December 10 2019

Robert K. Ross, MD, president & CEO, The California Endowment

As I pen this end-of-year, holiday piece, news reports have surfaced that the current Administration is moving to cut food stamp benefits (also known as the federal Supplemental Nutrition Assistance Program, or SNAP).  The move would save nearly $5 billion in federal taxes but will also leave over 700,000 food insecure.

This policy maneuver comes on the heels of an unprecedented series of tax cuts by the White House to the wealthiest 1% of Americans and follows a 2018 tax year where corporate mega-giant Amazon – despite soaring profits — paid NO federal income tax.

At our church, we subscribe to a ritual known as “Prayers of the People”, where the pastor recites a particular prayer, and then the congregation answers in unison: “Hear Our Prayer.”  The one prayer that struck me as especially timely this past Sunday:

                “For all in positions of power, that they may have hearts of compassion and become advocates for the vulnerable and oppressed.”

It’s abundantly clear that we need to get our prayers heard – but also our work must be done.  How is it even remotely possible that our most desperate and destitute fellow Americans must sacrifice nutrition support at the very same time that the most profitable company in contemporary America pays zero federal taxes?  So, the under-employed coal miner in West Virginia, the struggling laborer in Detroit, and the housekeeper in Los Angeles are asked by our federal government to bear the burden of sacrifice – while the wealthiest companies and individuals are given tax relief?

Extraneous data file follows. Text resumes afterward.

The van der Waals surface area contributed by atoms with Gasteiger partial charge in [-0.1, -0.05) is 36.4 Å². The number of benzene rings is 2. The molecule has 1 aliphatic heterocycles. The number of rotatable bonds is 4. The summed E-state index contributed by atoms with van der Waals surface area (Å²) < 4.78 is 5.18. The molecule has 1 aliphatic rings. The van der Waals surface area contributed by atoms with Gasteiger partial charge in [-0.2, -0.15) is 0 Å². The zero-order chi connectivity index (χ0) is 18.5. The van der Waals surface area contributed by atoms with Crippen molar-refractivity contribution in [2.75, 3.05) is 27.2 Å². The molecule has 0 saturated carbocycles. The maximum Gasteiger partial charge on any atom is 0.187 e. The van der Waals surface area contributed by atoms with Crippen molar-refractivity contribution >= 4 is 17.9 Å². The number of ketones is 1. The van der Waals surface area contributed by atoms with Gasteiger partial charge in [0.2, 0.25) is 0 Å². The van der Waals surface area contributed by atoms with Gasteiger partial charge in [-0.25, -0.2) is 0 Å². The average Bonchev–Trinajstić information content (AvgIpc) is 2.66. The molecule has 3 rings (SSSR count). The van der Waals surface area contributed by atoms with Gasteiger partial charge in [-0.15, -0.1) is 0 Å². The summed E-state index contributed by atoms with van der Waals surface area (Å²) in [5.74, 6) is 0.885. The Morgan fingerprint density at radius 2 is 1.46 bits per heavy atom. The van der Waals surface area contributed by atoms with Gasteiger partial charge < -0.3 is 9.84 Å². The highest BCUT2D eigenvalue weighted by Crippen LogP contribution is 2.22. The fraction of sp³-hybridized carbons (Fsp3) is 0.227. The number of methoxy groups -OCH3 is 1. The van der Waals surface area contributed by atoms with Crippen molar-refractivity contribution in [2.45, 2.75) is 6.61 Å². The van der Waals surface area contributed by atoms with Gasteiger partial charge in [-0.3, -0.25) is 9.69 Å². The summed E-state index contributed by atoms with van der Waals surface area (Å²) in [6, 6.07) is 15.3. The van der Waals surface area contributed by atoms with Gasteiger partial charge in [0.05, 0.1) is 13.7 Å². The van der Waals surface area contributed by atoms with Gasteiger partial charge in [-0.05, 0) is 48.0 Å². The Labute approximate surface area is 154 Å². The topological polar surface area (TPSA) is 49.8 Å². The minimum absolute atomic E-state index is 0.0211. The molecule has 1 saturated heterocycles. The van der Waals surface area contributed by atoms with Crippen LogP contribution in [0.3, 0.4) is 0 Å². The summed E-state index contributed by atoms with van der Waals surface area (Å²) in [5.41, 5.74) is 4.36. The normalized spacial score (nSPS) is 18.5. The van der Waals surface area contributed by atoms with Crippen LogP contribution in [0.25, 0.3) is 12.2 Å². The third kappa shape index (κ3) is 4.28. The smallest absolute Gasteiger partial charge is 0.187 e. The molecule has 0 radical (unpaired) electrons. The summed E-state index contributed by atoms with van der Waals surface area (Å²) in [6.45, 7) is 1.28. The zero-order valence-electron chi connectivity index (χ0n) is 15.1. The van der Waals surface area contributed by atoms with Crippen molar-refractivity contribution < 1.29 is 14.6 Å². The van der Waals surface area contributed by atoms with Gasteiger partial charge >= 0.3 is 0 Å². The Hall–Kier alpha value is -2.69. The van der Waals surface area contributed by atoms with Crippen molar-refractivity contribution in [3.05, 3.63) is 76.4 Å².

The Book of James in the Bible states: “You see that a person is justified by works and not by faith alone.”

To the grantees, partners, and friends of The California Endowment: you have taught us over the years about what “the works” must be about.  It is about civic participation and engagement.  It is about the voice and vigor of a vibrant democracy.  It is about activism and advocacy for racial justice and health equity.  It is about our young people asserting a new, inclusive vision for America’s future.  It is about the dignity and leadership of our nation and state’s most marginalized, most vulnerable, and most oppressed.

I enter this holiday season at the very same time that we are finalizing, with our Board of Directors, the plans for the coming decade of our investments as a foundation. We will go public with how we envision this next decade of work in the spring of 2020. 

We will press forward in the context of my very favorite quote from Dr. Martin Luther King, Jr., on the matter of “power”:

“What is needed is a realization that power without love is reckless and abusive, and love without power is sentimental and anemic.  Power at its best is love implementing the demands of justice, and justice at its best is power correcting everything that stands against love.”

This, my friends, summarizes the work.

As we approach this holiday season and contemplate, reflect, and discern regarding our efforts of the new year – I ask that the Creator both hear our prayers, and inspire our work. 

Peace, joy, and blessings to you, your families, and the community you serve from our family at The California Endowment.

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